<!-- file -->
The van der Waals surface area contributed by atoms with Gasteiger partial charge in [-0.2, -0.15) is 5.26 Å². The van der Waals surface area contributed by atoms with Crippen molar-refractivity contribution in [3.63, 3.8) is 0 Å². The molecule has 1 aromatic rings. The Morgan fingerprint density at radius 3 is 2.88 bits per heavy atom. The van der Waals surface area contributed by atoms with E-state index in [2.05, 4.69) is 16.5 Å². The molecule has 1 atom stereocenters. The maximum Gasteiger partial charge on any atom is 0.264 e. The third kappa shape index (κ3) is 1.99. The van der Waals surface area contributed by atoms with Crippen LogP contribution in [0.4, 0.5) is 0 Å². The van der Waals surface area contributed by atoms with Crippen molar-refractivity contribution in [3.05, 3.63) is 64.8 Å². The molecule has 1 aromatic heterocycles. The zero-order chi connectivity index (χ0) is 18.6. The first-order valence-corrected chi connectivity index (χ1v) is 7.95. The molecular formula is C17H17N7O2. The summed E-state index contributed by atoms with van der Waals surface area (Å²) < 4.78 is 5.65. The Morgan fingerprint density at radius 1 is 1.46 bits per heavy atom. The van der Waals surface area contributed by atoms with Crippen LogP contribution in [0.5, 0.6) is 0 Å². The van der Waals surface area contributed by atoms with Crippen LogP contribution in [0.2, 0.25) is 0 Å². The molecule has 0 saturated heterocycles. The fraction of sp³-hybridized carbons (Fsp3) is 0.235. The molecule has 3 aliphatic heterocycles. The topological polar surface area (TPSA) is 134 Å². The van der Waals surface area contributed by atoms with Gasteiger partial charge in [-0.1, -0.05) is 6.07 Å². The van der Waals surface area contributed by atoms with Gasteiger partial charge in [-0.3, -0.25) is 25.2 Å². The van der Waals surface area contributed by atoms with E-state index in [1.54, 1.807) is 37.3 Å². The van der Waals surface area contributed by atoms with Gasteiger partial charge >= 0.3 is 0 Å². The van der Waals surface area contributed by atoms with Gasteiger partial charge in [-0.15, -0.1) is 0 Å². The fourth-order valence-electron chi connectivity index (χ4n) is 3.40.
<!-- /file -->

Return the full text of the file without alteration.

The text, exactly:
The van der Waals surface area contributed by atoms with Gasteiger partial charge in [-0.2, -0.15) is 5.26 Å². The van der Waals surface area contributed by atoms with Crippen molar-refractivity contribution in [3.63, 3.8) is 0 Å². The molecule has 1 aromatic rings. The Morgan fingerprint density at radius 3 is 2.88 bits per heavy atom. The van der Waals surface area contributed by atoms with E-state index in [2.05, 4.69) is 16.5 Å². The molecule has 1 atom stereocenters. The maximum Gasteiger partial charge on any atom is 0.264 e. The third kappa shape index (κ3) is 1.99. The van der Waals surface area contributed by atoms with Crippen LogP contribution in [0.4, 0.5) is 0 Å². The van der Waals surface area contributed by atoms with Crippen molar-refractivity contribution in [3.05, 3.63) is 64.8 Å². The molecule has 1 aromatic heterocycles. The zero-order chi connectivity index (χ0) is 18.6. The first-order valence-corrected chi connectivity index (χ1v) is 7.95. The molecular formula is C17H17N7O2. The summed E-state index contributed by atoms with van der Waals surface area (Å²) < 4.78 is 5.65. The Morgan fingerprint density at radius 1 is 1.46 bits per heavy atom. The van der Waals surface area contributed by atoms with Crippen LogP contribution in [0.5, 0.6) is 0 Å². The van der Waals surface area contributed by atoms with Crippen LogP contribution in [0.2, 0.25) is 0 Å². The molecule has 0 saturated heterocycles. The fraction of sp³-hybridized carbons (Fsp3) is 0.235. The molecule has 3 aliphatic heterocycles. The topological polar surface area (TPSA) is 134 Å². The van der Waals surface area contributed by atoms with Gasteiger partial charge in [-0.1, -0.05) is 6.07 Å². The van der Waals surface area contributed by atoms with Gasteiger partial charge in [-0.3, -0.25) is 25.2 Å². The van der Waals surface area contributed by atoms with E-state index in [1.54, 1.807) is 37.3 Å². The van der Waals surface area contributed by atoms with Gasteiger partial charge >= 0.3 is 0 Å². The van der Waals surface area contributed by atoms with Gasteiger partial charge in [-0.15, -0.1) is 0 Å². The fourth-order valence-electron chi connectivity index (χ4n) is 3.40.